According to Sarah Williams Volf, Director of Challenge Aspen Military Opportunities (CAMO), “Therapeutic recreation can benefit a wide range of people with disabilities, but over the past several years, there has been a growing need for therapeutic recreation programs specifically for injured veterans returning from Iraq and Afghanistan.”
Volf explains that because of medical advances and changes in the technology of war, mortality rate has dropped, but the number of permanent disabling injuries has dramatically increased.
“We are seeing so many young men and women between the ages of 20 and 40 who are returning injured, and they’ve gone from being very athletic, active young men and women to suddenly having an amputation or brain injury or visual impairment. The nature of the population is very different from when somebody has an illness that causes disability over time. Veterans who have a blast injury may need to have limbs amputated within a matter of an hour, so it tends to be a sudden and traumatic event.”
Because many individuals among this new disabled veteran population had been part of a relatively young, active group within the forces, Volf felt they could benefit from more outlets for outdoor recreation, rather than just typical disability sports or clinical therapy. So she started the programs that led to CAMO.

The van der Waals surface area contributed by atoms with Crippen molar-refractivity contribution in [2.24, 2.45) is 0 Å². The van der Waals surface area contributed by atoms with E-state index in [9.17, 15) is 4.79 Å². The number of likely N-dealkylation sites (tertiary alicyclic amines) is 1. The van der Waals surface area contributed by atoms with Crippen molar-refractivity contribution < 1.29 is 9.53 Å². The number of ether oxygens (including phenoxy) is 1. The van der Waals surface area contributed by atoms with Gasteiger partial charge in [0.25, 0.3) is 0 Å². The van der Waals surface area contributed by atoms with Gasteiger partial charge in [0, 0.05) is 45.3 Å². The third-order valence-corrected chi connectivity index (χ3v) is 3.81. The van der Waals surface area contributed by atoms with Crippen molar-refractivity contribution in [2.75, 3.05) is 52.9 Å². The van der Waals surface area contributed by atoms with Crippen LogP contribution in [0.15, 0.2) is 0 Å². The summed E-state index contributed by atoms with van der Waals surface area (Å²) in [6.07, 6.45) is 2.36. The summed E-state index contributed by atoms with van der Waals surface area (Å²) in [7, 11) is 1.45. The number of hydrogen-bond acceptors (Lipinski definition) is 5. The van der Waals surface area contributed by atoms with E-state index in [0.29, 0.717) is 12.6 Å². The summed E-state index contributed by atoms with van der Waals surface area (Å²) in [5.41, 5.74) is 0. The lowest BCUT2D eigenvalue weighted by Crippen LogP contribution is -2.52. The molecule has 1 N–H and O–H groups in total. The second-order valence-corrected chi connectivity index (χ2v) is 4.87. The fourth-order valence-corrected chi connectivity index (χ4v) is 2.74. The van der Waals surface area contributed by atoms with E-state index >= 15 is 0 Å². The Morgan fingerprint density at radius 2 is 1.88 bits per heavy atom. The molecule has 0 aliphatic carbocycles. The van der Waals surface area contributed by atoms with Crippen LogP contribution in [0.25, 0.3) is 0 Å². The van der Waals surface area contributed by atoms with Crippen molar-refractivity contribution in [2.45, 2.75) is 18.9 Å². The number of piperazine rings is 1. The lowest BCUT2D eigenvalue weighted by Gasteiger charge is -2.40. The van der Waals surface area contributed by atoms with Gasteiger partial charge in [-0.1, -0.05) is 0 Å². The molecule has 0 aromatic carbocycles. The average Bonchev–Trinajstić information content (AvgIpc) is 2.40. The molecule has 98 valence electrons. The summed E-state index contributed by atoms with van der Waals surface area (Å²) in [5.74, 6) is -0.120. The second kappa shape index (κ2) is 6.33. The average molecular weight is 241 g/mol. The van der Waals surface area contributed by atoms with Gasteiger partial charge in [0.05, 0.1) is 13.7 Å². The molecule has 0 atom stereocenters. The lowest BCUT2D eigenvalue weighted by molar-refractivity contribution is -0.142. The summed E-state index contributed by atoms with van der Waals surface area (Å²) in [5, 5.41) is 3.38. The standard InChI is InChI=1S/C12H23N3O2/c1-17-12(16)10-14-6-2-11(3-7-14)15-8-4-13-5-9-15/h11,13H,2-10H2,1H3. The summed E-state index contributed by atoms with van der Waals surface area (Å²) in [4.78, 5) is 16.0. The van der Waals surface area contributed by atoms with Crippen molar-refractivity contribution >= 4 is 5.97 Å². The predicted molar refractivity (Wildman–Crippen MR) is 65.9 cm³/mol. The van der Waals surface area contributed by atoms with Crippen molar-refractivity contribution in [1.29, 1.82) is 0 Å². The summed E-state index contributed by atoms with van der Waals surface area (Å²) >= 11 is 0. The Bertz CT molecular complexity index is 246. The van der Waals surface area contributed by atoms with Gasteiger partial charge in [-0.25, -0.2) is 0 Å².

“Our program is based on the belief that therapy happens as a result of individual goal setting with participants pre-program and then designing a unique program that will meet their needs - then finally identifying in the end ‘have we met those goals’ and ‘what are their future goals.’”
If you take part in one of the therapeutic recreation camps or experiences at CAMO, highly trained personnel will use adaptive techniques and adaptive equipment to help you successfully engage in fun activities such as fly fishing, whitewater rafting, camping, or skiing, so you can make progress in your recovery without thinking about it as therapy.